Thursday, May 24, 2012

Atonality in classical music has failed

In the world of classical music today, there is still the idea being promoted that the transition to atonal music at the beginning of the 20th century was a logical and acceptable progression in the evolution of the art from what came before it.
For those who don’t know what atonal means.. basically, you know that thing about music that makes you know it’s music when you hear it? Well, the idea behind atonal music is to take that thing out, and leave everything else. (If you want a more in depth description email me or look it up).
Throughout the history of classical music, there have been different revolutionary composers at different times who sometimes did radically new things with music, which weren’t always accepted by classical music lovers at the time of their composition. Much of what Beethoven did for example what considered crazy in his day, but of course people grew to love it later. It is through this concept that the defenders of post-tonal music stake their claim to legitimacy in their non-music music, and there is this implication that we’re kind of all just waiting for the public to grow to enjoy and appreciate this new radical shift, just as they grew to appreciate the originally unappreciated works by Beethoven.
The only problem with this is that even Beethoven’s most challenging works were loved within 50 years of his death, and the reason for that is because it was music. It was great music. And it had a lot of new ideas in it that the public couldn’t digest at first, but because it was great music, naturally they’d grow to appreciate it.
It has been 100 years now since Arnold Schoenberg killed tonality in music, and essentially, in the classical music world (except for in a few schools which proudly champion the performance and creation of new atonal music and within which their students may become disillusioned about the reality of the situation for the bulk of the classical music audience) nobody has grown to appreciate it. And how could they? Unlike all the other revolutionary things that happened in music before, this was not a new revolutionary thing in music. This was the death of music.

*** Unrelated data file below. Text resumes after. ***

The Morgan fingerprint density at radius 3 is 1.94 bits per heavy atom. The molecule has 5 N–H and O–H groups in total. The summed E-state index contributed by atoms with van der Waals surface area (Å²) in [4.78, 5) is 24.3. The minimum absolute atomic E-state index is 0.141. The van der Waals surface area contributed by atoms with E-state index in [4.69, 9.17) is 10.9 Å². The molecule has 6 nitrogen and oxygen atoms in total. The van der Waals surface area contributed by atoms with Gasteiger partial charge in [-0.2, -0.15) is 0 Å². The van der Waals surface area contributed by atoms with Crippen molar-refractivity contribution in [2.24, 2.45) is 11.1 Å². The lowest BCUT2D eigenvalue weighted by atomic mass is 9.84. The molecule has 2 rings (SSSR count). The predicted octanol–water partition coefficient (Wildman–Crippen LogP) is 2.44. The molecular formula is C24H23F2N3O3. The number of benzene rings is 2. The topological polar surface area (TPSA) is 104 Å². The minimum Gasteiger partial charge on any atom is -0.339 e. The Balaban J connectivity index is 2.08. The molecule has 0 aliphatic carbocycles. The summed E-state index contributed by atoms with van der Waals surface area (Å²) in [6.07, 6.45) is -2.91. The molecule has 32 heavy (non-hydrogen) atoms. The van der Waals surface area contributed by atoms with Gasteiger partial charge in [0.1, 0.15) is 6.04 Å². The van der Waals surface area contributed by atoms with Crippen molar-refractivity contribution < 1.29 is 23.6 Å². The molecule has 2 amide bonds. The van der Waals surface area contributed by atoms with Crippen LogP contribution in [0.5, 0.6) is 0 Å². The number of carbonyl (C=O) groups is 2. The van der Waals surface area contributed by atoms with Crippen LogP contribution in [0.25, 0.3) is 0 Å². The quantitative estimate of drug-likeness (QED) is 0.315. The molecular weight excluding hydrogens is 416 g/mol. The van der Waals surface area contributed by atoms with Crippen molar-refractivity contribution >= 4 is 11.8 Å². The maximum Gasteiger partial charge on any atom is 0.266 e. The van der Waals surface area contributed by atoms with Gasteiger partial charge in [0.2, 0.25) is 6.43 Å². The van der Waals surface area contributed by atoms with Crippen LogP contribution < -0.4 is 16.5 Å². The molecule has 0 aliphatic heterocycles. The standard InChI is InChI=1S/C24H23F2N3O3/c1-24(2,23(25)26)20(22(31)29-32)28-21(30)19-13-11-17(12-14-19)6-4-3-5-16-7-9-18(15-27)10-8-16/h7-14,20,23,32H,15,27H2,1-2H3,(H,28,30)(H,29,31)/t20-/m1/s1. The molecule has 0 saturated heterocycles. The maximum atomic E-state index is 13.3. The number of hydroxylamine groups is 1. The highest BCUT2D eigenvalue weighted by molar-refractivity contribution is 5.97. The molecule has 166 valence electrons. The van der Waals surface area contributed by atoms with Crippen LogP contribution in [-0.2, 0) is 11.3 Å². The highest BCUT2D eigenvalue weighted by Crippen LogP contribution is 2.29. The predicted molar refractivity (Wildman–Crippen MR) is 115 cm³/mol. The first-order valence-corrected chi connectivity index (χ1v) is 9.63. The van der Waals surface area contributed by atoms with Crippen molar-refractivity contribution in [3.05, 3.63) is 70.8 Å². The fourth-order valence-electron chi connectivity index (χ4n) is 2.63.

Beethoven wrote a significant number of string quartets during his lifetime, and today there are an average of 75 - 80 recordings of each quartet.
Schoenberg’s most-recorded quartet is his No. 2 in F# minor, with 21 recordings, and this relatively decent number is due to the fact that this quartet was still tonal.
After he killed tonality, he wrote quartets No. 3 and No. 4, which have been recorded 9 and 10 times, respectively.
Likewise, Alban Berg, a disciple of Schoenberg’s in the new atonal tradition, wrote a violin concerto which is “considered a masterpiece” by “reputable figures” in classical music. It has been recorded 46 times, vs. well over 200 recordings each of the great violin concertos previous to the 20th century (Mendelssohn, Beethoven, Brahms, etc).
Atonality has failed. It’s a ludicrous idea to consider the murder of music to be a revolutionary thing that people should be expected to grow to appreciate. Let’s end it now and start writing music again.